Monday, April 11, 2011

Zürich - Part I

Sometimes I am a very bad tourist. The kind most people disparagingly mock. The kind who shows up in a country just assuming that the power outlets are the same shape as the country next door. FYI, they aren't. Now I have my computer plugged into a daisy chain of adapters - North America - Germany - Switzerland, no direct conversion was possible. Zürich is a lovely city (pics next post). Not just for banks and expensive chocolate - the Swiss people are very unique.

It turns out I showed up on some kind of civic holiday, when the medieval guilds kick off the summer season. I didn't think anyone belonged to a guild anymore, but I could not have been more mistaken. Yesterday was the children's parade - essentially a multicultural festival where kids dress up in traditional costumes, but randomness abounded.
This small contingent of Roman legionaries was not actually part of the parade, and actually cut off the Armenian children by storming the parade route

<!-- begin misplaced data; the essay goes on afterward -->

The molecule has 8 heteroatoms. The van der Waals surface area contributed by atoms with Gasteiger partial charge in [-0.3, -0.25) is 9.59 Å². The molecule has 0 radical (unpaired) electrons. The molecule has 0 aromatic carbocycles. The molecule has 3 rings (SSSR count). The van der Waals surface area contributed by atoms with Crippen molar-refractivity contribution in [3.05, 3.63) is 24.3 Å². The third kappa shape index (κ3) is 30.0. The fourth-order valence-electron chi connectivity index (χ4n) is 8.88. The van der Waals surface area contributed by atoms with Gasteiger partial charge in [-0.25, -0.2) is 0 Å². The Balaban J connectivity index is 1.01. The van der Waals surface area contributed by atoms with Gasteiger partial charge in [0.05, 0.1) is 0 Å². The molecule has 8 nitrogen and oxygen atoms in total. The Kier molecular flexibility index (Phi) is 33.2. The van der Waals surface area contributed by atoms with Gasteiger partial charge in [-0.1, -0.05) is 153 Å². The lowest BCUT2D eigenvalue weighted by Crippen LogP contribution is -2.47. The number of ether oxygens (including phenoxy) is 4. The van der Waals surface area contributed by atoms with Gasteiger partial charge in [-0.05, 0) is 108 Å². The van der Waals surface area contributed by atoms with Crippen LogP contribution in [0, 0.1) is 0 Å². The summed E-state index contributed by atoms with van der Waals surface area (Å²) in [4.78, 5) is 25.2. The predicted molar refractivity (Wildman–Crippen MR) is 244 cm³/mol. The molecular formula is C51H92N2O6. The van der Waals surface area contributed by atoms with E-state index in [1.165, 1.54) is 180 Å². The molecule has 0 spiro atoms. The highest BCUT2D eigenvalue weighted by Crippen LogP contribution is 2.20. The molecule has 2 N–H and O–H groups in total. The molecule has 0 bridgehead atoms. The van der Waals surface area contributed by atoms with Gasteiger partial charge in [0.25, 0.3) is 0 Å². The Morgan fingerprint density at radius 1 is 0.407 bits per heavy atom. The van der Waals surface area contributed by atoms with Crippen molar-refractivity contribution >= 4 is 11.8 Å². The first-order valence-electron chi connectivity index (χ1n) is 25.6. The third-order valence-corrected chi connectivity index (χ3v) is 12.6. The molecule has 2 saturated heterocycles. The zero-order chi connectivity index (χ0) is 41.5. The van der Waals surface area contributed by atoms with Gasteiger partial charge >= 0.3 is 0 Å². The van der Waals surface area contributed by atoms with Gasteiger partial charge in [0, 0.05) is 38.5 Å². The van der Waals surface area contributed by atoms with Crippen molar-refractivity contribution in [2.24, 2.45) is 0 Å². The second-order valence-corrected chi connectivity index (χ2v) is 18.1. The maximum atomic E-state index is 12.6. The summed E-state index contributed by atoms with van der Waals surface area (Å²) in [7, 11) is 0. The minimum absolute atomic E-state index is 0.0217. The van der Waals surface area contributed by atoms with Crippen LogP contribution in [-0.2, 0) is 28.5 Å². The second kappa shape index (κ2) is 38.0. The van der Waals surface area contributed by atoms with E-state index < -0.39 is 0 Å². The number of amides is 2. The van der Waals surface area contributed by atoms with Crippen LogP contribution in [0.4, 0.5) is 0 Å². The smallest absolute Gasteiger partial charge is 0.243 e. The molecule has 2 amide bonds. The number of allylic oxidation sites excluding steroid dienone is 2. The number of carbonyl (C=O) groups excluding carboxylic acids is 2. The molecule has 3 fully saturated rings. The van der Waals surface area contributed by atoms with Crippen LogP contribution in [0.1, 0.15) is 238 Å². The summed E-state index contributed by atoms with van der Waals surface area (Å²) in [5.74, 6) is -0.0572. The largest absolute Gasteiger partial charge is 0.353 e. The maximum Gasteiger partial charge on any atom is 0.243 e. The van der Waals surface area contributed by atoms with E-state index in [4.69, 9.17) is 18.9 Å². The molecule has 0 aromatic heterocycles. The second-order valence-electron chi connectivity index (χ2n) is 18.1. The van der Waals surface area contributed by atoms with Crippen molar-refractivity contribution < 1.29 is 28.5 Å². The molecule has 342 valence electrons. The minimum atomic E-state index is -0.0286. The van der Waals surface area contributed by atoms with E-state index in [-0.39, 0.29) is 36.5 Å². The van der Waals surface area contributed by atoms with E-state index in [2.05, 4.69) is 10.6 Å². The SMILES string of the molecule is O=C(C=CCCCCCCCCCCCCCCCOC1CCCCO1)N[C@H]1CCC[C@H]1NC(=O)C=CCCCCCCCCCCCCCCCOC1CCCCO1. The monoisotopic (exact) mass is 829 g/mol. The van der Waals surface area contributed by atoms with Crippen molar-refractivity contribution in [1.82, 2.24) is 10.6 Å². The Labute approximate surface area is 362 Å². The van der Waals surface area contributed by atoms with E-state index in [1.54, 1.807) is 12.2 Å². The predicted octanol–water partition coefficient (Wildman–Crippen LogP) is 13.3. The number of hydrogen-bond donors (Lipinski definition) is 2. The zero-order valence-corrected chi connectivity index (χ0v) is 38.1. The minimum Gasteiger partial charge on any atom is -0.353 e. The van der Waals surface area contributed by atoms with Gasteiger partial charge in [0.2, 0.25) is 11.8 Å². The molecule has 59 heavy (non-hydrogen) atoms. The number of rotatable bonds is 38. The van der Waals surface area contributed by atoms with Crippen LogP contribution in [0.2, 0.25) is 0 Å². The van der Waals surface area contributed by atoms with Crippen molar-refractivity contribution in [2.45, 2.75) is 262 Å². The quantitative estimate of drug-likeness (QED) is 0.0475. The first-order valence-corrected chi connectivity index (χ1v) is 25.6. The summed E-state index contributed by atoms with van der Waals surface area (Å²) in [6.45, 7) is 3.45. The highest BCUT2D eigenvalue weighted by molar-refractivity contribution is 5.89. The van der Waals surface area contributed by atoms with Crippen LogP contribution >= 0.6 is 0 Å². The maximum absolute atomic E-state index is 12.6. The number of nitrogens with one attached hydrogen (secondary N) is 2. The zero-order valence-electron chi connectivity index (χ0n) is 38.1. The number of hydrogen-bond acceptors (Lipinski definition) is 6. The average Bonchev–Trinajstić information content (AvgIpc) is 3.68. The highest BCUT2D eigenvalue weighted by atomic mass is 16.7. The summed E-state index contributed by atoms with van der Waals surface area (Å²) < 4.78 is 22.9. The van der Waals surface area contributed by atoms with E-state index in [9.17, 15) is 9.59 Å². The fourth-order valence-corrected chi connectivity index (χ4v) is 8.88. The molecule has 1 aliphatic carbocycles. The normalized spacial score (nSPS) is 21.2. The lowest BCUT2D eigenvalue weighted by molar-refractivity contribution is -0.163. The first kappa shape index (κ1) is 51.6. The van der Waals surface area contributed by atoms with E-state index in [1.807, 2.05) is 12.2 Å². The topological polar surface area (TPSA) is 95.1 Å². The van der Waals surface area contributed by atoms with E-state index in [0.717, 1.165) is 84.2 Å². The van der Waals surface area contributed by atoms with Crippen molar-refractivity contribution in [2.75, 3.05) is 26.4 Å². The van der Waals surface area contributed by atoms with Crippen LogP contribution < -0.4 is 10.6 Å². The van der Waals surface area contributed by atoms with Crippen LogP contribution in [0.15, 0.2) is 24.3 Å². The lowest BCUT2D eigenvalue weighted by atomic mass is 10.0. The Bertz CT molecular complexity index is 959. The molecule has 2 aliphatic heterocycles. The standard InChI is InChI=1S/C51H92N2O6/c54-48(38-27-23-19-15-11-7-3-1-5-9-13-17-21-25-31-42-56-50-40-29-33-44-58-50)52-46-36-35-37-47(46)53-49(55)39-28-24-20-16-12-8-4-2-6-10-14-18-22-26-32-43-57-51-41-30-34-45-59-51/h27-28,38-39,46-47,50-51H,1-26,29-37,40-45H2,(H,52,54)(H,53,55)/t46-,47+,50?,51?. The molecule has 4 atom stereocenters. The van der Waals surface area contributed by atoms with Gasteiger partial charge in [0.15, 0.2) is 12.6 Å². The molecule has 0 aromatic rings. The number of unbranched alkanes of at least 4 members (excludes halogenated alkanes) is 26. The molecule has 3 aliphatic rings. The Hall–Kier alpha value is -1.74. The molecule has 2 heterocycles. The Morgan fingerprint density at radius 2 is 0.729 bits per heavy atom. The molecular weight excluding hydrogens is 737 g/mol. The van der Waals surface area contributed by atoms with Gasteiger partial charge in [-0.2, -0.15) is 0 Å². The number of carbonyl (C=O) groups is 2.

As I later leaned, the children's parade was only the opener to the adult parade the next day. In the grown-up version, the male guild members walk along the route in guild costumes. There are also a lot of brass bands - Switzerland is next-door to Germany, after all. The finale of the grownup parade is - wait for it - the lighting on fire of a giant snowman effigy stuffed with explosives. Bet you didn't see that one coming. If he explodes fast, summer will be warm and dry. If it takes a while, it'll be a rainy year.

The man of the hour being towed along the parade route

You would think nothing would have distracted me from burning shrapnel flying from the giant exploding snowman on the other side of the street. That's when the men of the fisher's guild started pelting the crowd with whole raw fish (you know, like in normal parades when the marchers toss candy into the crowd?), and the burning debris became an afterthought. Nothing about this seemed like a good idea, until I learned that when the inferno had burned down a bit, people barbecued over Frosty's remains. Maybe then a raw fish becomes something more desirable to have on hand? After the main route, all the guilds split up and marched separately to the guild houses where riotous partying ensued. This is clearly one of those festivals which I can say with a high degree of confidence would never work in North America.

1 comment:

  1. Well, I made a fool of myself laughing audibly in the Saskatoon airport over this one! I think it was the whole raw fish that did me in...